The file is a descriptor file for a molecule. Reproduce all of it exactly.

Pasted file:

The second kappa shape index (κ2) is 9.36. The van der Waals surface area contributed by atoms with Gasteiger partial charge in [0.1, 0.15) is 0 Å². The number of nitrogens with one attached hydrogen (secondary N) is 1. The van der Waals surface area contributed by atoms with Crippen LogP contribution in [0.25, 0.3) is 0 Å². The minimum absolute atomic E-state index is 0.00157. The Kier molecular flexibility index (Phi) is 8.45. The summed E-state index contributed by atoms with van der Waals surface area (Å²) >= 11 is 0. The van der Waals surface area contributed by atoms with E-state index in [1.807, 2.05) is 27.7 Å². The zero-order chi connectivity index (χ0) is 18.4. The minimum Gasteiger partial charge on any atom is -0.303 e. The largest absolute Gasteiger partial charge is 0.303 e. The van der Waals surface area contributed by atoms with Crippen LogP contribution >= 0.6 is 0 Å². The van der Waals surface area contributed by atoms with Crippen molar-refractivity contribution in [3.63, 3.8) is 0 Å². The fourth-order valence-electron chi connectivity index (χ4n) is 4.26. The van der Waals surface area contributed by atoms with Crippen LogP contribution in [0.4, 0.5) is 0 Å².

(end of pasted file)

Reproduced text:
The second kappa shape index (κ2) is 9.36. The van der Waals surface area contributed by atoms with Gasteiger partial charge in [0.1, 0.15) is 0 Å². The number of nitrogens with one attached hydrogen (secondary N) is 1. The van der Waals surface area contributed by atoms with Crippen LogP contribution in [0.25, 0.3) is 0 Å². The minimum absolute atomic E-state index is 0.00157. The Kier molecular flexibility index (Phi) is 8.45. The summed E-state index contributed by atoms with van der Waals surface area (Å²) >= 11 is 0. The van der Waals surface area contributed by atoms with E-state index in [1.807, 2.05) is 27.7 Å². The zero-order chi connectivity index (χ0) is 18.4. The minimum Gasteiger partial charge on any atom is -0.303 e. The largest absolute Gasteiger partial charge is 0.303 e. The van der Waals surface area contributed by atoms with Crippen LogP contribution >= 0.6 is 0 Å². The van der Waals surface area contributed by atoms with Crippen molar-refractivity contribution in [3.63, 3.8) is 0 Å². The fourth-order valence-electron chi connectivity index (χ4n) is 4.26. The van der Waals surface area contributed by atoms with Crippen LogP contribution in [0.4, 0.5) is 0 Å².